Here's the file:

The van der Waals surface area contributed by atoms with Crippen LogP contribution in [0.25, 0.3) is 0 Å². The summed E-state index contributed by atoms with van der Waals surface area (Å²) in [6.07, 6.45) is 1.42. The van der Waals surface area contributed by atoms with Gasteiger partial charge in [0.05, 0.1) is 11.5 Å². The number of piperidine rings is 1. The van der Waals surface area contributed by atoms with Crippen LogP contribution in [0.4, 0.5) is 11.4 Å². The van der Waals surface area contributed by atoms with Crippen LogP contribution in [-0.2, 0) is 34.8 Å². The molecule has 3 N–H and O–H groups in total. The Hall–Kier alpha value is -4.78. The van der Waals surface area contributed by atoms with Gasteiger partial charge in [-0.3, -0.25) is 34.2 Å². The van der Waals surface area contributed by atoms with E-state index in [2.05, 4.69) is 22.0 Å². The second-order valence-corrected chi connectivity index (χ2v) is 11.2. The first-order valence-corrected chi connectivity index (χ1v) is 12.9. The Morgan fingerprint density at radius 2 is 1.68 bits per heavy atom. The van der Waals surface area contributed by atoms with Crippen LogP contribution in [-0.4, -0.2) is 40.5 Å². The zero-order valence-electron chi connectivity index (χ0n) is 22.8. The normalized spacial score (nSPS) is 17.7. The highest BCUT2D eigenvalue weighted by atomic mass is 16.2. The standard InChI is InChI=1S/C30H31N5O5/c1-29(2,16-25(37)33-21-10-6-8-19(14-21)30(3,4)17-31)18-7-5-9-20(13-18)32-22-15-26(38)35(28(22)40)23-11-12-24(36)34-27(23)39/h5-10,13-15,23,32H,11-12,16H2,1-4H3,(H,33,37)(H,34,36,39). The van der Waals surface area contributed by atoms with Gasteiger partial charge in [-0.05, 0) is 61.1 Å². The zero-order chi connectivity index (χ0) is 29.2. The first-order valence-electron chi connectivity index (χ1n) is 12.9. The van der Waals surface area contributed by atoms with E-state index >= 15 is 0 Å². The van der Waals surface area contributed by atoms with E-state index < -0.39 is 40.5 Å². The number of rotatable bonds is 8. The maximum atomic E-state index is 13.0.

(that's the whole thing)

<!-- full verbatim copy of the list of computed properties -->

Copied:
The van der Waals surface area contributed by atoms with Crippen LogP contribution in [0.25, 0.3) is 0 Å². The summed E-state index contributed by atoms with van der Waals surface area (Å²) in [6.07, 6.45) is 1.42. The van der Waals surface area contributed by atoms with Gasteiger partial charge in [0.05, 0.1) is 11.5 Å². The number of piperidine rings is 1. The van der Waals surface area contributed by atoms with Crippen LogP contribution in [0.4, 0.5) is 11.4 Å². The van der Waals surface area contributed by atoms with Crippen LogP contribution in [-0.2, 0) is 34.8 Å². The molecule has 3 N–H and O–H groups in total. The Hall–Kier alpha value is -4.78. The van der Waals surface area contributed by atoms with Gasteiger partial charge in [-0.3, -0.25) is 34.2 Å². The van der Waals surface area contributed by atoms with E-state index in [2.05, 4.69) is 22.0 Å². The second-order valence-corrected chi connectivity index (χ2v) is 11.2. The first-order valence-corrected chi connectivity index (χ1v) is 12.9. The Morgan fingerprint density at radius 2 is 1.68 bits per heavy atom. The van der Waals surface area contributed by atoms with Crippen LogP contribution in [-0.4, -0.2) is 40.5 Å². The zero-order valence-electron chi connectivity index (χ0n) is 22.8. The normalized spacial score (nSPS) is 17.7. The highest BCUT2D eigenvalue weighted by atomic mass is 16.2. The standard InChI is InChI=1S/C30H31N5O5/c1-29(2,16-25(37)33-21-10-6-8-19(14-21)30(3,4)17-31)18-7-5-9-20(13-18)32-22-15-26(38)35(28(22)40)23-11-12-24(36)34-27(23)39/h5-10,13-15,23,32H,11-12,16H2,1-4H3,(H,33,37)(H,34,36,39). The van der Waals surface area contributed by atoms with Gasteiger partial charge in [-0.05, 0) is 61.1 Å². The zero-order chi connectivity index (χ0) is 29.2. The first-order valence-electron chi connectivity index (χ1n) is 12.9. The van der Waals surface area contributed by atoms with E-state index >= 15 is 0 Å². The van der Waals surface area contributed by atoms with E-state index < -0.39 is 40.5 Å². The number of rotatable bonds is 8. The maximum atomic E-state index is 13.0.